• 25. Delvenne, J. -C
    et al.
    Sandberg, Henrik
    KTH, School of Electrical Engineering (EES), Automatic Control.
    Deriving thermodynamics from linear dissipativity theory2016In: Proceedings of the IEEE Conference on Decision and Control, IEEE conference proceedings, 2016, p. 537-542Conference paper (Refereed)
    Abstract [en]

    Complete and rigorous foundations for basic thermodynamic laws from the statistical description of microscopic systems has been a long-standing goal for mathematicians and physicists alike since Boltzmann. In this paper, we show how Willems's dissipativity theory provides a convenient framework to study a physical system at both microscopic and macroscopic level, and suggests a natural storage function different from the usual free energy to derive the theorem of energy equipartition of energy for linear systems. In this setup, we introduce a simple and general definition for temperature defined also out of equilibrium which allows to test the limits of validity of Fourier's law describing the transfer of heat from hot systems to cold systems. In particular under time-scale separation conditions, we derive the Maxwell-Cattaneo law, allowing for instantaneous flow of energy from cold to hot systems, which should be considered instead of Fourier's law for a proper description of energy exchanges between interconnected linear systems.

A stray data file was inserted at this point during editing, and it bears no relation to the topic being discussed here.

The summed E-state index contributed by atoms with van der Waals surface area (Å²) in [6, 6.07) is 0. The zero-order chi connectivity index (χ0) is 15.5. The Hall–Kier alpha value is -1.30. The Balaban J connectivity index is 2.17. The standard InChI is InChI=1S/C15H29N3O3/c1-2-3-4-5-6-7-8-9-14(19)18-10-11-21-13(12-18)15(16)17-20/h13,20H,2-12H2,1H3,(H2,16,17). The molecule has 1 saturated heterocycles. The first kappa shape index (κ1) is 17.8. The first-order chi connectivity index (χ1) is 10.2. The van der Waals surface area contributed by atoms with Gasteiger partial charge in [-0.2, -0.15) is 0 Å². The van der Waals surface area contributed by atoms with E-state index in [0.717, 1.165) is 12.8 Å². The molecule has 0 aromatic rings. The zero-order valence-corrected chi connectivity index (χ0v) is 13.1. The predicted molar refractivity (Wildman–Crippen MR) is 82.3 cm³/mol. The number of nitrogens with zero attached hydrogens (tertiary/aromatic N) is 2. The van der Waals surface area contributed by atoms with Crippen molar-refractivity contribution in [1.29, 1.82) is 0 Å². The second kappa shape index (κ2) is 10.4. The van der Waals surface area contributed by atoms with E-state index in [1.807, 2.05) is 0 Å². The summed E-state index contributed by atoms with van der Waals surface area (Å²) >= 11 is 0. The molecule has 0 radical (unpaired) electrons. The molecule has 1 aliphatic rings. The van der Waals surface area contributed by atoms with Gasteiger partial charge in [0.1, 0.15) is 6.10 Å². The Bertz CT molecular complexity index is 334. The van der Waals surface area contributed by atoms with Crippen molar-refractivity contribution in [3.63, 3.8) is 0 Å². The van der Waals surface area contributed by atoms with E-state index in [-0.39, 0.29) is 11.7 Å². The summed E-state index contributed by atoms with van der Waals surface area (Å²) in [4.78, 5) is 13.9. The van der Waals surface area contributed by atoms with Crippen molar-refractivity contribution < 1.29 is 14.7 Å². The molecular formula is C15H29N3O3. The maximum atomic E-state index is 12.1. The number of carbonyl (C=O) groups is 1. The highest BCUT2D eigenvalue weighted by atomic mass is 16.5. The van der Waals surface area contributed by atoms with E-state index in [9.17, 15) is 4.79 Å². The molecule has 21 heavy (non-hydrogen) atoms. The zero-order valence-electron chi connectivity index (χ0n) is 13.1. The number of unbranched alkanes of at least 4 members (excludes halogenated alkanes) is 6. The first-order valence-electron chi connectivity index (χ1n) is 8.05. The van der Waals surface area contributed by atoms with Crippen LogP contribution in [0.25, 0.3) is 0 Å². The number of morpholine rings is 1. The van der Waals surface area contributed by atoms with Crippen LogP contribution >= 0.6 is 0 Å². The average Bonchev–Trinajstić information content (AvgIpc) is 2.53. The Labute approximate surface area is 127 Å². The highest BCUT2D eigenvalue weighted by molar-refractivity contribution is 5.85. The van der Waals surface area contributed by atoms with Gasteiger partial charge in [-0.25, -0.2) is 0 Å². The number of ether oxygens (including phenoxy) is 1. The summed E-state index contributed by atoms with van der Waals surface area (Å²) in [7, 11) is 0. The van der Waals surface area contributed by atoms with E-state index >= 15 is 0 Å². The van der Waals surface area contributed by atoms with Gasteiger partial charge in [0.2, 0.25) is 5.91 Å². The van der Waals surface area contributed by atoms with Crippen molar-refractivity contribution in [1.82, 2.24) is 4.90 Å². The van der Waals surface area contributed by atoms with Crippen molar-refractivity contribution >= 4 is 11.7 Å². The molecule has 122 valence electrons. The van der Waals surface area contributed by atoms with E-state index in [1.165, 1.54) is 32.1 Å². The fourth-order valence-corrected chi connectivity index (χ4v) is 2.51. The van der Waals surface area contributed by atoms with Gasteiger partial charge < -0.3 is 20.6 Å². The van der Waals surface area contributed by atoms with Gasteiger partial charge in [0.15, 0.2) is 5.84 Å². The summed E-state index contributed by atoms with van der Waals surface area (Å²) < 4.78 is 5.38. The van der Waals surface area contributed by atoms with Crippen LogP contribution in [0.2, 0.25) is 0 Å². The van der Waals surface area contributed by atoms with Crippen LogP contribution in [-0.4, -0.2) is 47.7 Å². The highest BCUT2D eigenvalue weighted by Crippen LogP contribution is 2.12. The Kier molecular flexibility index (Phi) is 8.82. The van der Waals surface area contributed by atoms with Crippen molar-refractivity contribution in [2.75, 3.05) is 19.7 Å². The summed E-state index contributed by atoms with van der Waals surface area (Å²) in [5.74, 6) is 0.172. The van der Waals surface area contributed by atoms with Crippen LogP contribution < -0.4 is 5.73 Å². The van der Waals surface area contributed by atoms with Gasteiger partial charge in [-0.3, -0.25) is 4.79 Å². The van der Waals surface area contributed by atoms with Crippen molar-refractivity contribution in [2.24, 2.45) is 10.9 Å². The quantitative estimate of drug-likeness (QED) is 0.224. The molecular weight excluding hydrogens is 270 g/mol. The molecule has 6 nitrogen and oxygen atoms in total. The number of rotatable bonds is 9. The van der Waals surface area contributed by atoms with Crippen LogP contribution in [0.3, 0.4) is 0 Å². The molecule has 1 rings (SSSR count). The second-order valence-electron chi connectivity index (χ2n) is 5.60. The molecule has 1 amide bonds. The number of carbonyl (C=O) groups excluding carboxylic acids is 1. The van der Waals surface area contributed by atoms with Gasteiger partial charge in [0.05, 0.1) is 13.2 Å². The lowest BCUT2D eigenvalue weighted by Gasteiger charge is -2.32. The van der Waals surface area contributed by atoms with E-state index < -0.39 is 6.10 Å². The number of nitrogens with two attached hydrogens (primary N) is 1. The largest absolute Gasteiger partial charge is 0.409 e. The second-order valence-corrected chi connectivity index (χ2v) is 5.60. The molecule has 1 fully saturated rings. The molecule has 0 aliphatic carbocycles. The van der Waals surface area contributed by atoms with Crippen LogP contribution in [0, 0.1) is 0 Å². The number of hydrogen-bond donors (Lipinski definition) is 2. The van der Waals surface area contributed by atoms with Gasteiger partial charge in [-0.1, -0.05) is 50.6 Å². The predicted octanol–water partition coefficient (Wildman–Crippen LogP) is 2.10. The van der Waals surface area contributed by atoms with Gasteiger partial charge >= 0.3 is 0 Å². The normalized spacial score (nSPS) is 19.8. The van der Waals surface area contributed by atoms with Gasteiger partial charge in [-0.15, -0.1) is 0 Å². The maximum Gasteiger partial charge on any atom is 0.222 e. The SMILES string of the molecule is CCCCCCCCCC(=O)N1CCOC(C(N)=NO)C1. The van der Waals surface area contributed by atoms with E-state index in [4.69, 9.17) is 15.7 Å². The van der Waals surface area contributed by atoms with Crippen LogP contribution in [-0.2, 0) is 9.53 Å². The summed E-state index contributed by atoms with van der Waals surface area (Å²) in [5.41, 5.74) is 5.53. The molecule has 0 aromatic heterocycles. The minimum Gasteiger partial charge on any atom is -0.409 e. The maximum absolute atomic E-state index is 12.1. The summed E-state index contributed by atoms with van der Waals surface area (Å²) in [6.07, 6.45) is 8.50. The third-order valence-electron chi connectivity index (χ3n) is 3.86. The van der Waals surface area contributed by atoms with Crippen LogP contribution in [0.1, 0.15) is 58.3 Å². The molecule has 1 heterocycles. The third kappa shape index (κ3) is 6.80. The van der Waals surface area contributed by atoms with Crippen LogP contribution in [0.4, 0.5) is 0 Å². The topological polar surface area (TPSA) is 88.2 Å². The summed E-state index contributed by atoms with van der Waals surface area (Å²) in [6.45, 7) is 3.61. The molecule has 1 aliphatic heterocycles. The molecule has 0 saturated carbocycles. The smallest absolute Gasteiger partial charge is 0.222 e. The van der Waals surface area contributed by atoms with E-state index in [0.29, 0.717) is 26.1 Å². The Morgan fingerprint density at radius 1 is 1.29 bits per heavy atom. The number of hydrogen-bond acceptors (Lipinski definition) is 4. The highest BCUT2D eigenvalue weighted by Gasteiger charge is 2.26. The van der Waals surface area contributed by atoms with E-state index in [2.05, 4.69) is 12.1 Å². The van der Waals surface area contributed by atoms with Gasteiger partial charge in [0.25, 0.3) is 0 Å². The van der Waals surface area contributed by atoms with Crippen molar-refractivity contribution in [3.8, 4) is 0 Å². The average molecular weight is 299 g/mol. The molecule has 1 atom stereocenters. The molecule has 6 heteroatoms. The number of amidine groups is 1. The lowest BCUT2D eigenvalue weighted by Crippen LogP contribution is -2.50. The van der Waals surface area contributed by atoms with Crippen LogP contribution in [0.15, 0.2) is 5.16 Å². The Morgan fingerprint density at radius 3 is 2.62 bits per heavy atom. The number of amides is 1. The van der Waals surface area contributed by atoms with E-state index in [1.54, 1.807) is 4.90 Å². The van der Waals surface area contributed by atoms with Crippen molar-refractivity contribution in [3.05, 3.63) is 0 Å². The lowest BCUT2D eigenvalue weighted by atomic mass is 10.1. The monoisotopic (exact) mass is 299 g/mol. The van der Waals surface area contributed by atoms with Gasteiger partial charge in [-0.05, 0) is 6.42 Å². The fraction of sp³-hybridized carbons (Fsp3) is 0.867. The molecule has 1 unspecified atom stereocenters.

• 26. Delvenne, J. -C
    et al.
    Sandberg, Henrik
    KTH, School of Electrical Engineering (EES), Automatic Control. KTH, School of Electrical Engineering (EES), Centres, ACCESS Linnaeus Centre.
    Towards a thermodynamics of control: Entropy, energy and Kalman filtering2013In: 2013 IEEE 52nd Annual Conference on Decision and Control (CDC), IEEE conference proceedings, 2013, p. 3109-3114Conference paper (Refereed)
    Abstract [en]